Norrbottenspets were accepted to the American Kennel Club’s Foundation Stock Service in November 2007. As of November 2012, 181 Norrbottenspets, 175 of these with 3-generation pedigrees, were recorded with the American Kennel Club’s Foundation Stock Service.
Care and Training
The Norrbottenspet should do well on a high-quality dog food, whether commercially manufactured or home-prepared with your veterinarian’s supervision and approval. Any diet should be appropriate to the dog’s age (puppy, adult, or senior). Some dogs are prone to getting overweight, so watch your dog’s calorie consumption and weight level. Treats can be an important aid in training, but giving too many can cause obesity. Learn about which human foods are safe for dogs, and which are not. Check with your vet if you have any concerns about your dog’s weight or diet. Clean, fresh water should be available at all times.
The Norrbottenspets is double-coated with a topcoat that is hard, short, and straight and an undercoat that is fine and dense. They are very clever and clean dogs, with no offensive smell. Beyond regular weekly grooming, the very occasional bath will keep them clean and looking their best. Their nails should be trimmed when necessary with a nail clipper or grinder to avoid overgrowth, splitting, and cracking. Ears should be checked regularly to avoid a buildup of wax and debris, which can result in infection. Teeth should be brushed when needed.To be able to navigate the rough terrain and climate of the Scandinavian forests and hold large dangerous game, like moose, Norrbottenspets evolved to be extremely agile, rugged, and weatherproof with a fearless attitude. Click To Tweet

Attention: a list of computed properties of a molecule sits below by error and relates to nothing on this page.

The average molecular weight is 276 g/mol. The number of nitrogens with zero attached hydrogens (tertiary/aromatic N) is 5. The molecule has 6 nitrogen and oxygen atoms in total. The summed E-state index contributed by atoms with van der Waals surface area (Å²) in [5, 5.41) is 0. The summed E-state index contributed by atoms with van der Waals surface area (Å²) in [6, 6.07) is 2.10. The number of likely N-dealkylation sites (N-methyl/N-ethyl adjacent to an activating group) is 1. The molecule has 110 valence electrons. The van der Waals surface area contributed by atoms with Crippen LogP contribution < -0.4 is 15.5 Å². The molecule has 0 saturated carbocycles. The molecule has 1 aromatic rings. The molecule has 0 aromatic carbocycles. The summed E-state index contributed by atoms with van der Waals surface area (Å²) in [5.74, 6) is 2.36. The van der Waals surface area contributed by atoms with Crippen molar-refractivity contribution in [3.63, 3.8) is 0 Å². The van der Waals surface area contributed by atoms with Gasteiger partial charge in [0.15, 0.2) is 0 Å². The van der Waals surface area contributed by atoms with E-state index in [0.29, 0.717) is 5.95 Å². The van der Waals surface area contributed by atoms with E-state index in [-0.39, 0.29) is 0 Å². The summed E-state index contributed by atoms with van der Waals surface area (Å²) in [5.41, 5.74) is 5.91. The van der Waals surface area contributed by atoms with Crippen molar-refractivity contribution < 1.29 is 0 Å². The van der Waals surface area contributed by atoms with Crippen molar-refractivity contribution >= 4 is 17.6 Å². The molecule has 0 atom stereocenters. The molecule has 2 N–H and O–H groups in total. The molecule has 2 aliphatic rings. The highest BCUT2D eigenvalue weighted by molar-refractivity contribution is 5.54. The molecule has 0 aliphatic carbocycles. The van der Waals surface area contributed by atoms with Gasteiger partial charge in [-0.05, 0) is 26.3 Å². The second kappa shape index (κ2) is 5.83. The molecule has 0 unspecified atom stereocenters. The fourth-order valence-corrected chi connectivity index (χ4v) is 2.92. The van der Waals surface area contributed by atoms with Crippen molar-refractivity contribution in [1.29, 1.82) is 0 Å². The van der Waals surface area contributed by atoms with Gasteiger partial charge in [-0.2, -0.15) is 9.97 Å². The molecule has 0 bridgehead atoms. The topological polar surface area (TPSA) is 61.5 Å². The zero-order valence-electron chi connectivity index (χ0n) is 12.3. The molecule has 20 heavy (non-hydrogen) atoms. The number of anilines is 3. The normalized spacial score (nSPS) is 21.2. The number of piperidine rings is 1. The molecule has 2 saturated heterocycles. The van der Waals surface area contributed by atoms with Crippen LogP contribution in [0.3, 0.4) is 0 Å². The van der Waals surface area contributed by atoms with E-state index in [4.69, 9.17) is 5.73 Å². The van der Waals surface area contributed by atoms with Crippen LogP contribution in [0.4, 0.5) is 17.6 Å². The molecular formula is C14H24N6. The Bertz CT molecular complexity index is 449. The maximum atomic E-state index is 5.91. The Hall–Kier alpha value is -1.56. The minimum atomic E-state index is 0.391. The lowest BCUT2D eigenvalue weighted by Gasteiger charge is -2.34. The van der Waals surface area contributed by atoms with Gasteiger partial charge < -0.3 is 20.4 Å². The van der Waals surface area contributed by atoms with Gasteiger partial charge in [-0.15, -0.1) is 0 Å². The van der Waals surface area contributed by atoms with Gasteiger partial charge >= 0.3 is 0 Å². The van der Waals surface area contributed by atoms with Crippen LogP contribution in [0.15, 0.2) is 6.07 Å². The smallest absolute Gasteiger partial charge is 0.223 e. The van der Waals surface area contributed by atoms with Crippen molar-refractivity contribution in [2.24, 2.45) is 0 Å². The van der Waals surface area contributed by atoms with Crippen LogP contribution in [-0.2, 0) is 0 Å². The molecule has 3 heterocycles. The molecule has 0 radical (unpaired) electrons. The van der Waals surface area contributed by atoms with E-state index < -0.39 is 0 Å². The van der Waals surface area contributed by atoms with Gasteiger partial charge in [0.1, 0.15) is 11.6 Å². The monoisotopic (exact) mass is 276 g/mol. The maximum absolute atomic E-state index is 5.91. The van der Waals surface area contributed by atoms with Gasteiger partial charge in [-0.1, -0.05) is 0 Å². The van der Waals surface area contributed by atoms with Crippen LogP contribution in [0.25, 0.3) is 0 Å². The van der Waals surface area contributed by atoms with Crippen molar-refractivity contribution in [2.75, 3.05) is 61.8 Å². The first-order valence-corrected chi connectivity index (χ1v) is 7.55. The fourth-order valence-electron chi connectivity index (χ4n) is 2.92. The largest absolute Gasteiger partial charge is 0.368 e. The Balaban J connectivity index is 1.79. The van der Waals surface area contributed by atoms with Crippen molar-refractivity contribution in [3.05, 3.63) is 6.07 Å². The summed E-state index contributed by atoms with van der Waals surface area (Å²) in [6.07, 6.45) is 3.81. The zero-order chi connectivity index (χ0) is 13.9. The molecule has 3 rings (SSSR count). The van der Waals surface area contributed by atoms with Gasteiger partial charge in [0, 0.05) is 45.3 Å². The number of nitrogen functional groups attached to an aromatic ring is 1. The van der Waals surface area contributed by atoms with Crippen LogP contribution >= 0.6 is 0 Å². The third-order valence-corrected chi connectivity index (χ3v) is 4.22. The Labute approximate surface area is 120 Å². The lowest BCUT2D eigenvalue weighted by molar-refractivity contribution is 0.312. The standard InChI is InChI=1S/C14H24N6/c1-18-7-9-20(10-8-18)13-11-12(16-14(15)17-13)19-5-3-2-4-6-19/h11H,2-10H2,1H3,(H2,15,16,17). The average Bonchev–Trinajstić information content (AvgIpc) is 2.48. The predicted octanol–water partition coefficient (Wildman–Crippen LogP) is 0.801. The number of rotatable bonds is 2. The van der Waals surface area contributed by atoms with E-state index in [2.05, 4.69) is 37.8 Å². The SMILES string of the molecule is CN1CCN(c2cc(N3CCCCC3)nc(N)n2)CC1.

Nobs are vivacious, energetic, and playful, with an engaging and affectionate disposition. Options for exercise include play time in the backyard, preferably fenced, or being taken for walks several times a day. Exercise can also come in the form of indoor activities, like hide-and-seek, chasing a ball rolled along the floor, or learning new tricks. Certain outdoor activities like swimming, hiking, and retrieving balls or flying discs can provide a good outlet for expending energy. If you live in an apartment, even short walks in the hallways can give your dog some exercise, especially during inclement weather. Training for dog sports like agility, obedience, and rally can also be a great way to give your dog exercise.
Some dogs may be faced with health challenges in their lives, but the majority of Norrbottenspets are healthy dogs. Working with a responsible breeder, prospective owners can gain the education they need to learn about specific health concerns within the breed.
Did You Know
- The Norrbottenspets has been assigned to the Hound Group designation.
- Norrbottenspets are active, but with daily exercise, can be quiet in the home.
- The breed was so rare, they were once thought to be extinct.